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Bosnia and Herzegovina – When the Constitution, Laws, and Political Participation of Minorities Clash

The following is a guest post by Mirela Savic-Fleming, Special Assistant to the Law Librarian of Congress. Several days ago, in the middle of a conversation about our everyday lives and the upcoming midterm elections, a friend of mine looked at me, and asked out of the blue, “Do you know that there is a […]

Concubinage and the Law in France

The following is a guest post by Sarah Ettedgui, a foreign law intern who worked with foreign law specialist Nicolas Boring at the Global Legal Research Directorate, Law Library of Congress during the summer. If there is one area of the law in which moral and religious ideologies have exercised a profound influence, it is that of relationships between the […]

Engagement under Japanese Law and Imperial House Rules

The following is a guest post by Sayuri Umeda, a foreign law specialist who covers Japan and various other countries in East and Southeast Asia. Sayuri has previously written posts for In Custodia Legis on various topics, including Is the Sound of Children Actually Noise?, How to Boost your Medal Count in the Olympics, South Korean-Style, Two Koreas Separated by Demilitarized Zone, English Translations of Post-World War […]

The Law Library of Congress at the Annual Meeting of the American Association of Law Libraries

The following is a guest post by Elizabeth Osborne.  Beth most recently wrote about the retirement of Supreme Court Associate Justice Anthony Kennedy. Librarians at the Law Library recently returned from the 2018 American Association of Law Libraries (AALL) Annual Conference in Baltimore, Maryland.  The conference is an opportunity for legal information professionals to share knowledge and connect with colleagues from across […]

Courthouse in “Old Town” Alexandria, VA – Pic of the Week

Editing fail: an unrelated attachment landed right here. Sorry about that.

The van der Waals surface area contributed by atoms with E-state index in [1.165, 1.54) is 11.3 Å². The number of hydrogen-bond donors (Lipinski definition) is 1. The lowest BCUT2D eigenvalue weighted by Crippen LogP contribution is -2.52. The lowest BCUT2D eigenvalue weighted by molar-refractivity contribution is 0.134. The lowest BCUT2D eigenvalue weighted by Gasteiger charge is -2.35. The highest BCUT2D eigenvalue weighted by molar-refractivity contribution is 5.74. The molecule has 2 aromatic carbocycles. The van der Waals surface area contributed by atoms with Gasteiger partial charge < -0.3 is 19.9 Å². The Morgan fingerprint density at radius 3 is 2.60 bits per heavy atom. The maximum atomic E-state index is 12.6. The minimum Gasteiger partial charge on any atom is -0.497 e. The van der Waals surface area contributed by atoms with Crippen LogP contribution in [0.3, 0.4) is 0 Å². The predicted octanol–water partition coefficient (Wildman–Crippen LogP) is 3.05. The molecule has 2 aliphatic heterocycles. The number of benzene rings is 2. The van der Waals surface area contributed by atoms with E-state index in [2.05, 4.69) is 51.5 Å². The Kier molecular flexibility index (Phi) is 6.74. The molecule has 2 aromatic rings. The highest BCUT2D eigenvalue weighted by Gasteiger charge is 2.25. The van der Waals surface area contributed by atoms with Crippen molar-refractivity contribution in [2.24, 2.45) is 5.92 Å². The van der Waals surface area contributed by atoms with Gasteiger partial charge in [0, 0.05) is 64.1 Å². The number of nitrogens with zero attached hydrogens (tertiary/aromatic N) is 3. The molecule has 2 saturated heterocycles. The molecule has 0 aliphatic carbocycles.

The following is a guest post by Catharina Schmidt, a foreign law intern working in the Global Legal Research Directorate of the Law Library of Congress. The courthouse in Alexandria, Virginia is located at 520 King Street in Alexandria’s historic district known as “Old Town”. The building accommodates not one but three courts: The Alexandria General […]

Family Voting as a Solution to Low Fertility? Experiences from France and Germany

The following is a guest post by Johannes Jäger, a foreign law intern working in the Global Legal Research Directorate of the Law Library of Congress. I recently read an op-ed in the New York Times in which the author passionately advocated for the introduction of “Demeny voting” in the United States. The concept behind this term, named after the demographer […]

FALQs: The Swedish Budget Process

Introduction Yesterday, April 16, the Swedish finance minister supplied the Swedish Parliament with a 2019 budget proposal, known as the spring fiscal bill. The delivery of the spring fiscal bill to the Parliament marks the beginning of the 2019 budget process, culminating in a budget to be adopted in the fall of 2018. In addition to […]

Uber at the ECJ – The Legal Saga in Europe Continues

The following is a guest post by Catharina Schmidt, a foreign law intern working in the Global Legal Research Directorate of the Law Library of Congress. While Uber recently achieved partial success in the legal fight over a key component for operating driverless cars in the United States, it suffered a defeat at the European Court of Justice […]